I Found This Funny presents itself as a straightforward, not outlandishly ambitious anthology edited by Hollywood comedy kingpin Judd Apatow, but the through-line of its collected pieces is a little subtler than that. Essentially, the book mingles comedy writing both of the literary and more unabashedly crowd-pleasing kinds. While its selections may seem fairly obvious for fans of modern lit, it will likely open new doors for comedy geeks who’ve never discovered Lorrie Moore or Alice Munro.

In his introduction, Apatow notes that some of the book’s pieces aren’t precisely humor: “Well, they’re funny to me, but I don’t want to start a big debate about the definition of funny.” Munro’s “Material,” from 1996’s Selected Stories, is one piece that skirts the line: an interior monologue by a woman spotting her ex-husband’s short story in a journal, giving her side of events. It features pathos as well as laughs, but titling the collection I Found That Pathetic would probably push readers away.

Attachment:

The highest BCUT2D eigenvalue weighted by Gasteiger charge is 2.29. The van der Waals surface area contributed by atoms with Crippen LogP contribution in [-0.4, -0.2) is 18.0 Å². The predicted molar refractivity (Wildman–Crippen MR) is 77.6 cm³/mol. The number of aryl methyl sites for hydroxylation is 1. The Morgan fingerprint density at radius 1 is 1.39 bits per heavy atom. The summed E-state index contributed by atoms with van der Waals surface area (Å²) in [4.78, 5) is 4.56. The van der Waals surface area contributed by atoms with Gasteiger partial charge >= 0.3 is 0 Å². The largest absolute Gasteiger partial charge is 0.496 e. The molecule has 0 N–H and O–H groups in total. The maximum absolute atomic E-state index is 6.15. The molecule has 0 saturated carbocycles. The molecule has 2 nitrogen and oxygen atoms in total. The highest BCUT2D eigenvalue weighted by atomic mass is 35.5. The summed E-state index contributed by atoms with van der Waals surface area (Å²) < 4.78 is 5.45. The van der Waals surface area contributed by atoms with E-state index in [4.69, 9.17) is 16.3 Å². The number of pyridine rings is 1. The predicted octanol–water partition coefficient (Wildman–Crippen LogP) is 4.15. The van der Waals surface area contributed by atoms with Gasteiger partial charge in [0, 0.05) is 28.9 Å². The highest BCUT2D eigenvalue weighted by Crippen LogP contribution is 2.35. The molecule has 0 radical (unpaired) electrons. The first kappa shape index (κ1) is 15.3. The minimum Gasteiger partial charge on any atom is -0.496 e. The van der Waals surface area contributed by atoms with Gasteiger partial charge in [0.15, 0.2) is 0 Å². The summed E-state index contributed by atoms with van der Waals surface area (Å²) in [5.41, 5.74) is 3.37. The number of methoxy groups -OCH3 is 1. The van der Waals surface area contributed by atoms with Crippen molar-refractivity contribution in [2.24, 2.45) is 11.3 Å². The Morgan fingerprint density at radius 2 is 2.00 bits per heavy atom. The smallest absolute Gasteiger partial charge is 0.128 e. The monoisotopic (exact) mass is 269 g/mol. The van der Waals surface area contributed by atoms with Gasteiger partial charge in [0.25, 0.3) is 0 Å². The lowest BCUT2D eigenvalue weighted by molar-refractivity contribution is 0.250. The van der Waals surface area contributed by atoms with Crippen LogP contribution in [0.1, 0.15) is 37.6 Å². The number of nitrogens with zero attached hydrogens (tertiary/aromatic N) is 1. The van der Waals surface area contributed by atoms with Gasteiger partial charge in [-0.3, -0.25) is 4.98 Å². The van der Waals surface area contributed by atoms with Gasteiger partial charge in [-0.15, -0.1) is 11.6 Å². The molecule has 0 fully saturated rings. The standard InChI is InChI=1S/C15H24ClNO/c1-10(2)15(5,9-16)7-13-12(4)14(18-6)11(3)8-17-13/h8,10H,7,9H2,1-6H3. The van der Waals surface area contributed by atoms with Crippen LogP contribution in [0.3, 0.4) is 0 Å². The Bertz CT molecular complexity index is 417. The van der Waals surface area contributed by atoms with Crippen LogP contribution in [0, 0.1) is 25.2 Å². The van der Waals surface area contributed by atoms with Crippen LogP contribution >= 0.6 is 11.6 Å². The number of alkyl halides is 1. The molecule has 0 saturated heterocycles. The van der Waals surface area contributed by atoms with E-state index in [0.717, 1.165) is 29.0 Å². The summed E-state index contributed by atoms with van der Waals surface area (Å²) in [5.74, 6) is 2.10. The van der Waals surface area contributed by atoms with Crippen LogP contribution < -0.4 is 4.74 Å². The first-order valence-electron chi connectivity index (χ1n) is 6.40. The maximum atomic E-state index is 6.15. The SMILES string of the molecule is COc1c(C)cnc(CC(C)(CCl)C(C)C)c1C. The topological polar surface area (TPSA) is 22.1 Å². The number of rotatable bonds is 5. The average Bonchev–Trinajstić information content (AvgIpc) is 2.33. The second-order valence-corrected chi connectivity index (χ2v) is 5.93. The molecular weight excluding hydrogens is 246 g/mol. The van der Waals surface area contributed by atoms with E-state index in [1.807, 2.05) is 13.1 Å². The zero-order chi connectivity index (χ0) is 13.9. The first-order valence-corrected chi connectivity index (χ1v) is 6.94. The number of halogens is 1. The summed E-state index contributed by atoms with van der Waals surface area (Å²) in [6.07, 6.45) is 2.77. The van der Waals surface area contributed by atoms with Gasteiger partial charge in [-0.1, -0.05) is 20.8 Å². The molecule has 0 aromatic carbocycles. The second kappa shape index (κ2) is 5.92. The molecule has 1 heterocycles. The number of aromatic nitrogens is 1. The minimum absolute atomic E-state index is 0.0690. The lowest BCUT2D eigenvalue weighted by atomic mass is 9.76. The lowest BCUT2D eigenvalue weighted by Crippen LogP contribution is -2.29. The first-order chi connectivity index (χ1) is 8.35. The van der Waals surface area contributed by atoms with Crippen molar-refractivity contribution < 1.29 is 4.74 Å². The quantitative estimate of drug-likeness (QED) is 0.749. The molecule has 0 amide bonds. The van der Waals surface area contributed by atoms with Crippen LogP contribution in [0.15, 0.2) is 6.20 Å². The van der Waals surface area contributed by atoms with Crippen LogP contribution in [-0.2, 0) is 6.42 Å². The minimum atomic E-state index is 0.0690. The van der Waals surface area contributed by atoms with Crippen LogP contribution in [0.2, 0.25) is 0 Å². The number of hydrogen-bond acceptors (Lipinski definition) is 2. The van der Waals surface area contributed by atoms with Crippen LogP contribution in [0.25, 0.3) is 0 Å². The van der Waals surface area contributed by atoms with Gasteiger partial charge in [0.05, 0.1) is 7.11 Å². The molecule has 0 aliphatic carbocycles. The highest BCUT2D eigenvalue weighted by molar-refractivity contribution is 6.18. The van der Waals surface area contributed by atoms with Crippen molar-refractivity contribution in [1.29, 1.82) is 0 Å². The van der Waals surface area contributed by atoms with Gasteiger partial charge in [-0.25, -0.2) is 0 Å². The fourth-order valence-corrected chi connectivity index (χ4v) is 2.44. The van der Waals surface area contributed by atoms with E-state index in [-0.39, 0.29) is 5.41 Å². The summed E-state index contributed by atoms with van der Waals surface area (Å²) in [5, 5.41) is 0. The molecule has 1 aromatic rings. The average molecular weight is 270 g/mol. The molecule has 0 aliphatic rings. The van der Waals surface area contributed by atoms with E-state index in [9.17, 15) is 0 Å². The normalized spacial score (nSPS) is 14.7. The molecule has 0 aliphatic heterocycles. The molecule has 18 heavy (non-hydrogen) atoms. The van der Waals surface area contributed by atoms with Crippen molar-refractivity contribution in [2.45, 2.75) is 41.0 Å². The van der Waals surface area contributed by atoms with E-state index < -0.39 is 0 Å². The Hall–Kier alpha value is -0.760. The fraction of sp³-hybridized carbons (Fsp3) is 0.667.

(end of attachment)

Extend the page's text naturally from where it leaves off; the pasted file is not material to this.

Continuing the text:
Apatow offers an overview of a few different comedic styles. There are scripts, notably a pilot to Lookwell written by Robert Smigel and Conan O’Brien (the pilot aired on NBC in 1991, but never made it past a single episode) and the Saturday Night Live sketch “Canteen Boy And The Scoutmaster,” from 1994. The collection also includes John Lahr’s 1993 New Yorker profile of comedian Bill Hicks, excerpts from books by comedians Jon Stewart (1998’s Naked Pictures Of Famous People) and Steve Martin (2007’s Born Standing Up), a selection of drawings by Icelandic cartoonist Hugleikur Dagsson, and poetry from Tony Hoagland.

Still, the more straightforward stories are most rewarding. (“Canteen Boy And The Scoutmaster” is meant to be seen, not read.) The book’s most welcome contribution is in reminding readers how fall-down funny Lorrie Moore is. “Four Calling Birds, Three French Hens,” from 1998’s classic Birds Of America, features a married mother who situates her angst on the death of her 10-year-old cat, telling a psychiatrist about Bert’s various mews: for food, for going out, for being brushed. “And then he had his existential mew, where I’d follow him vaguely around the house as he wandered in and out of rooms, not knowing exactly what or why.”